If boredom really does breed creativity, then Nova Scotia weirdo pop-rock sophisticates mauno must be four intensely bored individuals. “Halifax is a weird little town,” says frontman Nick Everett of the Canadian peninsula they call home, where life unfolds in a slow-drift of tiny moments never more than a stone’s throw from the sea. “At times, it’s really boring, which I find useful for writing songs—not being distracted. I arrived here on a failed hitch-hiking trip and just keep getting drawn back.” rough master, the group’s smart, intricate new album, has at least this in common with the city where it was forged. Full of familiar and charming shimmery guitar—and less-familiar, somewhat absurd stories written over rueful meals in empty apartments—rough master is a record you too will just keep getting drawn back into.
Formed in September 2014, mauno – pronounced mao-no, and named after bassist Eliza Niemi’s adamantly unmusical Finnish grandfather – have a wandering sound that refuses to be pinned down. Over the course of rough master it strays from twisting grunge-pop on ‘Again’, to a breezy lilt on ‘champs’, to piano ambience (‘pulses’) and string-accompanied haze (‘reeling’) elsewhere. But then, what do you expect when Eliza has a background in classical cello and old R&B, while Nick boasts a record collection jammed with choral and folk? The result is an album that sounds like a windows-rolled-down summer road trip with the cast of Seinfeld. Elaine doesn't want to listen to music, George is very focused on the road, Kramer is sporadically buzzing through his iPod listening to half-songs from every genre possible, and Jerry is reading whilst eating spicy Cheetos. “It’s Seinfeld, but what the hell isn’t?” says Nick, adding they “pull a bit from everywhere.”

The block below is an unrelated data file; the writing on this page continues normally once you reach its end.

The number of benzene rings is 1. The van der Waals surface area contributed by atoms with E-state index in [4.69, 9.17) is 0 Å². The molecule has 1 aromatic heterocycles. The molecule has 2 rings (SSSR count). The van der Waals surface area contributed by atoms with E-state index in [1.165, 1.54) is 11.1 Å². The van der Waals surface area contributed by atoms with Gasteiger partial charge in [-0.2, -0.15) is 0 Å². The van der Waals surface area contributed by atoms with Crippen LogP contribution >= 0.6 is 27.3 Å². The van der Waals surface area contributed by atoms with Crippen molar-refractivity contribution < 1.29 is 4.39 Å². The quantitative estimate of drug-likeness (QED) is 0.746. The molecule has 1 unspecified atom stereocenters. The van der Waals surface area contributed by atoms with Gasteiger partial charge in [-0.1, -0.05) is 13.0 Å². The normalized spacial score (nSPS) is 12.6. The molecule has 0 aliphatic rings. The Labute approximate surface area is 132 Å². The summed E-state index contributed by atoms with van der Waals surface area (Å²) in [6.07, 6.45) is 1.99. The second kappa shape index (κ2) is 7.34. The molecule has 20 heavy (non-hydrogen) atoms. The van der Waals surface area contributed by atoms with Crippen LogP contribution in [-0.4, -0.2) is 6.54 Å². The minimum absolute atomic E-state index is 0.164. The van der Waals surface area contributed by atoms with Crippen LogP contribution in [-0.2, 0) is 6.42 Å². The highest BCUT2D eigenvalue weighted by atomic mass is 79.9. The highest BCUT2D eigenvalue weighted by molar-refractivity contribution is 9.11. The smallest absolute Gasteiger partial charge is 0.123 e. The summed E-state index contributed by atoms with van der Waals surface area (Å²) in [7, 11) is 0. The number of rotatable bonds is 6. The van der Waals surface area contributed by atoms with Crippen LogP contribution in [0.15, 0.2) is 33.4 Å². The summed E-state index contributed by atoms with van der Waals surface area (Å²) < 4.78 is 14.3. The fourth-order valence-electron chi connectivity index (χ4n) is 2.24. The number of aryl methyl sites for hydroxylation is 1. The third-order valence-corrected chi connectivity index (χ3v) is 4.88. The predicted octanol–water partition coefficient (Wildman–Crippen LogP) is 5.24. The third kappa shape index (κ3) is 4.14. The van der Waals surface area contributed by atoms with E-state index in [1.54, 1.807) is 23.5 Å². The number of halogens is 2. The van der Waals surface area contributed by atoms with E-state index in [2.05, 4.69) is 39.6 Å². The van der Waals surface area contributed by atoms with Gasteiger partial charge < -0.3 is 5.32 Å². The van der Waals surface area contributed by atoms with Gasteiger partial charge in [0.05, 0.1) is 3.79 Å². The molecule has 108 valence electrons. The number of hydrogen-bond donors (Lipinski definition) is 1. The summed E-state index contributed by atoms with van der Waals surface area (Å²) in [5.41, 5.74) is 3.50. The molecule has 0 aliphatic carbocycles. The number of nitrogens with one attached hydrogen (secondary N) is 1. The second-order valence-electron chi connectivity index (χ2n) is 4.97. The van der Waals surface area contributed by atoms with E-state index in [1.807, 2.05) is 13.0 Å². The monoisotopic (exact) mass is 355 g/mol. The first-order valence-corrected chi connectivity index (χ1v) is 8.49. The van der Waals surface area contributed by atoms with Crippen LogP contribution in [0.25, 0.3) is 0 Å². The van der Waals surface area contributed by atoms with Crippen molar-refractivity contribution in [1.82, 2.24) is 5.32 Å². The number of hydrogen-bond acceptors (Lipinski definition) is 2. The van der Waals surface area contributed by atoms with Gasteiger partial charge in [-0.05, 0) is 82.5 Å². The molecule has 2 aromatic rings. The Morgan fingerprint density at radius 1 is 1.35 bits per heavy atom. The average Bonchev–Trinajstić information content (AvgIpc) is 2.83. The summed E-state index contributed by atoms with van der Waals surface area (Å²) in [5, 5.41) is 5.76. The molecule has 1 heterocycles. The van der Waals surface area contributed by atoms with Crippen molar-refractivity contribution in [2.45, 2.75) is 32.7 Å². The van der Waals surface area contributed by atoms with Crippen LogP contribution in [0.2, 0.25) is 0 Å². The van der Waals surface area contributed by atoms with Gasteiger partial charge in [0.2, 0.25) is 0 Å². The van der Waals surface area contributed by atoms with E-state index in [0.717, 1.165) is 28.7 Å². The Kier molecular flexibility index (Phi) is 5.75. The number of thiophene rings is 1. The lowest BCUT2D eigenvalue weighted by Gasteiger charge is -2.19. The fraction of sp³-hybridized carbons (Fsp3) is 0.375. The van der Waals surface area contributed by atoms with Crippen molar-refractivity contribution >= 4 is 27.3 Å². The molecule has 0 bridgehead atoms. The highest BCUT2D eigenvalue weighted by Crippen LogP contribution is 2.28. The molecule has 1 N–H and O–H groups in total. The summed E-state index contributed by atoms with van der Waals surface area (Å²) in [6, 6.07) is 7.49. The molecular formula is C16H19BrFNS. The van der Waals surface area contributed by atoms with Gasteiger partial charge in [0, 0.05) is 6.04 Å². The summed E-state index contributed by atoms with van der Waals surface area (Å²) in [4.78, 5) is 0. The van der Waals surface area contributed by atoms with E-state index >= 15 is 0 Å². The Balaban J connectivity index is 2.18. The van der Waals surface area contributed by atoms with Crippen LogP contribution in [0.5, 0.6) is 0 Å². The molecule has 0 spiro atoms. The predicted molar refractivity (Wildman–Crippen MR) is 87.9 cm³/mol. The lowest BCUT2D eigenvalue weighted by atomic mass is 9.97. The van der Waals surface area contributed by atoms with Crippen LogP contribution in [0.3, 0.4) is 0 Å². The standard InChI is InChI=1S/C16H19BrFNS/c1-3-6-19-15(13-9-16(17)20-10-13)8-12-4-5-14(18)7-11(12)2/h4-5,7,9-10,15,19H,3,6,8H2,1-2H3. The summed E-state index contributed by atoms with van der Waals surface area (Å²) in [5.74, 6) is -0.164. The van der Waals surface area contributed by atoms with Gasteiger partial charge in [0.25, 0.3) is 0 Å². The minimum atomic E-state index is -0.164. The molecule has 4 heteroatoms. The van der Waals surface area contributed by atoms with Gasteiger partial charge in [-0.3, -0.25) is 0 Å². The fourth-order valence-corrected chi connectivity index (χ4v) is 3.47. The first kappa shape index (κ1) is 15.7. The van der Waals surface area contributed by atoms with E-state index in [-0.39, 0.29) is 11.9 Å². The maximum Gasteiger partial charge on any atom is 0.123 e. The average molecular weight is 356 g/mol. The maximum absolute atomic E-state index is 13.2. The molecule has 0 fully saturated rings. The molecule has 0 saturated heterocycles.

Completed by live drummer Adam White and live guitarist Scott Boudreau, mauno’s rough master is a journal of "the kind of music that's churning in our minds when we’re not focused on grocery lists.” Opener ‘reeling’ sets the tone: a gentle lament at growing old that descends into a loose yet lush release before the chaos of ‘manitoba’. ‘nothing’ meanwhile is “about moving on a beautiful, sunny day. You've bought pizza, a case of beer and everything's packed. As expected, none of your friends show up to help and you're left schlepping boxes alone all day, getting a bit too drunk,” the band explains.
Starcrawler are a Los Angeles rock & roll band formed one year ago when Arrow de Wilde first met Henri Cash on the high school yard in Echo Park. The rhythm section of Austin Smith and Tim Franco, found on the streets of Hollywood, soon followed. They play rock & roll music heavy and loud, and their incendiary performances resemble the the children of the Cramps, the Yeah Yeahs Yeahs, and Alice Cooper.
Batsch are an indie pop quartet based in Coventry, England. Their smart, groove-oriented dance-pop takes nods from classic art rock like Talking Heads as well as modern contemporaries, such as Little Dragon and Dutch Uncles. The band formed in 2013 but the collaborations of singer/guitarist Mason Le Long, bassist Joe Carvell, drummer Matt Rheeston and keyboardist/multi-instrumentalist Andy Whitehead date back further. A previous incarnation of the band, DON'T MOVE!, released its only album, 'The New Pop Sound', on Tin Angel Records in 2009. All four members have also toured extensively with other artists, including Laetitia Sadier, Marker Starling, Devon Sproule and Nicholas Krgovich, many of whom are also on Tin Angel's roster, putting Batsch at the epicentre of the British label's cult international scene.
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